Moreover, Onesimus’ initiation into the faith strongly suggests he was an unusual individual. The early Christians gathered in small secret cells under the pressure of persecution rarely welcomed slaves, for fear that they were spies. The letter makes plain that Philemon is to treat Onesimus like a brother in the faith; within the Church, Onesimus became a bishop, died a martyr and is revered as a saint in Orthodox Christianity. The epistle’s message is clearly that the faith welcomes people of all stations, even slaves, as an extension of the Beatitudes’ “blessed are the poor.”

The Social Gospel


The social gospel movement applied Christian ethics to economic inequality, poverty, alcoholism, crime, racial tension, slums, poor sanitation, child labor, inadequate labor unions, poor schools and war. The term was first used by Charles Oliver Brown (1848-1941), who was a bugler in Sherman’s army and later became a minister, but the movement’s leading figures were Richard T. Ely, Josiah Strong, Washington Gladden and Walter Rauschenbusch. Toward the end of his life Rauschenbusch wrote A Theology for the Social Gospel, which sums up the broad ideas of the movement. He argued that a focus on personal sinfulness “has not evoked faith in the will and power of God to redeem the permanent institutions of human society from their inherited guilt of oppression and extortion.”

By the 1870s women were leading figures, and the Woman’s Christian Temperance Union mobilized a social crusade against liquor, pornography and prostitution and sparked the demand for woman suffrage. The WTCU, by the way, still exists.

The movement also gave rise to “settlement houses,” such as Hull House in Chicago, run by Jane Addams, which helped the poor and immigrants with such services as day care, education and health care. The Young Men’s Christian Association was started in the 1880s to help rural youth adjust to city life without losing their religion. It quickly became an institution of the social gospel movement, serving all needy youth and inspired such groups as the Methodist Epworth League and Lutheran Walther League.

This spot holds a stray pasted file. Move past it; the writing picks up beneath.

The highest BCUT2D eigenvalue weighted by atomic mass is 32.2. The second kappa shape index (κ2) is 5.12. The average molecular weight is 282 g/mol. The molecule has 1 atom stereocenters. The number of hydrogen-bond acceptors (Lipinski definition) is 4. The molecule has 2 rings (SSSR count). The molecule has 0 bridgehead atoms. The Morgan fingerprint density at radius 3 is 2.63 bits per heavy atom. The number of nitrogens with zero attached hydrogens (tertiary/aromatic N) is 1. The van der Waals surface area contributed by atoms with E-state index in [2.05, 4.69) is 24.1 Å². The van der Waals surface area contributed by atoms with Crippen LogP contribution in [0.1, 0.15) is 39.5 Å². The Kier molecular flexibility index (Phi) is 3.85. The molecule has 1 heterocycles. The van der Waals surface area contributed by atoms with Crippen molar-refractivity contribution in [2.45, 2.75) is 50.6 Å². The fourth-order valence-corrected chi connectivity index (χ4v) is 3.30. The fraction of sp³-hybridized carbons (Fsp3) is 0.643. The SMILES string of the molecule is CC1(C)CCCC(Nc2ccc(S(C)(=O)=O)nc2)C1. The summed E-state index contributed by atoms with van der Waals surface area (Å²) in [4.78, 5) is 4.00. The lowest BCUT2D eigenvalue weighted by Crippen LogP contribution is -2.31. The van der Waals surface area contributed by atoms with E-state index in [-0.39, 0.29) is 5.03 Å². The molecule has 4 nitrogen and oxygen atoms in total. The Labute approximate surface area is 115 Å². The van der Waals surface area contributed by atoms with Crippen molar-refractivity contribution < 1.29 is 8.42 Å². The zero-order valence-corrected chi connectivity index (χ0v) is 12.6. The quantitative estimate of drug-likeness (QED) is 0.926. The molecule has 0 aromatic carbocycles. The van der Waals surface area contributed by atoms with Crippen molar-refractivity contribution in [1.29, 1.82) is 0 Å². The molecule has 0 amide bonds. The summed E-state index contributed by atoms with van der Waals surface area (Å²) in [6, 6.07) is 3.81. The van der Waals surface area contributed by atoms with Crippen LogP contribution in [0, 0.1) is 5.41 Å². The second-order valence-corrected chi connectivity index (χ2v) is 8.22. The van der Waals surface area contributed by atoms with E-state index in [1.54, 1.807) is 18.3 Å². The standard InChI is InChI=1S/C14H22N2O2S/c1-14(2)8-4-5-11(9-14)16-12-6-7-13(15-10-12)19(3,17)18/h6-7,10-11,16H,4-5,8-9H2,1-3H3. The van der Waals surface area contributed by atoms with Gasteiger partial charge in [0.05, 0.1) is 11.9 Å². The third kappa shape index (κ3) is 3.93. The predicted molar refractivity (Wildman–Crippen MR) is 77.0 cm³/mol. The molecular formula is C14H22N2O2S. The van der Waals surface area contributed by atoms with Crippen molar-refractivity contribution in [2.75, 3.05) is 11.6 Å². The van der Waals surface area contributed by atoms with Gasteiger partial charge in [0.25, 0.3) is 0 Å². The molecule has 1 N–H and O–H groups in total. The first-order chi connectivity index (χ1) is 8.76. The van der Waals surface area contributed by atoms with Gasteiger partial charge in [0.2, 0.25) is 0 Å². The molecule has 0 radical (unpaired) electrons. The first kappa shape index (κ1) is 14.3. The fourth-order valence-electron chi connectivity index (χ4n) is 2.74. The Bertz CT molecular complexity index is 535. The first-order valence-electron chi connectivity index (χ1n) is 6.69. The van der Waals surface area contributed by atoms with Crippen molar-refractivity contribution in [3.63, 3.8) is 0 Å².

A parallel 1880s offshoot, the Salvation Army, was founded in London’s East End in 1865 by formerly Methodist Reform Church minister William Booth and his wife and rapidly crossed the Atlantic. It was modeled after the military, with its own flag and hymns whose words were often set to popular pub tunes. The evangelical London Missionary Society brought together Anglicans and Nonconformists for outreach to Africa and the South Pacific and inspired similar efforts across the Atlantic.

New religions


The period’s religious effervescence also spawned unquestionably new religions that, like Mormonism, took Christianity as a starting point but wandered far afield.

The earliest of these and most closely related to Protestantism is the Seventh-day Adventist Church, which grew out of the Millerite, or Adventist, movement of the Second Awakening and was established in 1863. The denomination observes Saturday instead of Sunday, the day of Christ’s resurrection, as the Sabbath, believes the Second Coming (or advent) of Jesus Christ is imminent and interprets the book of Revelation in a fairly rigid and unorthodox way. Particularly controversial is the place of founder Ellen G. White, who claimed visionary experiences and the role of prophet. Her Conflict of the Ages is essentially a paraphrase of the Bible in the purple prose typical of 19th century romanticism.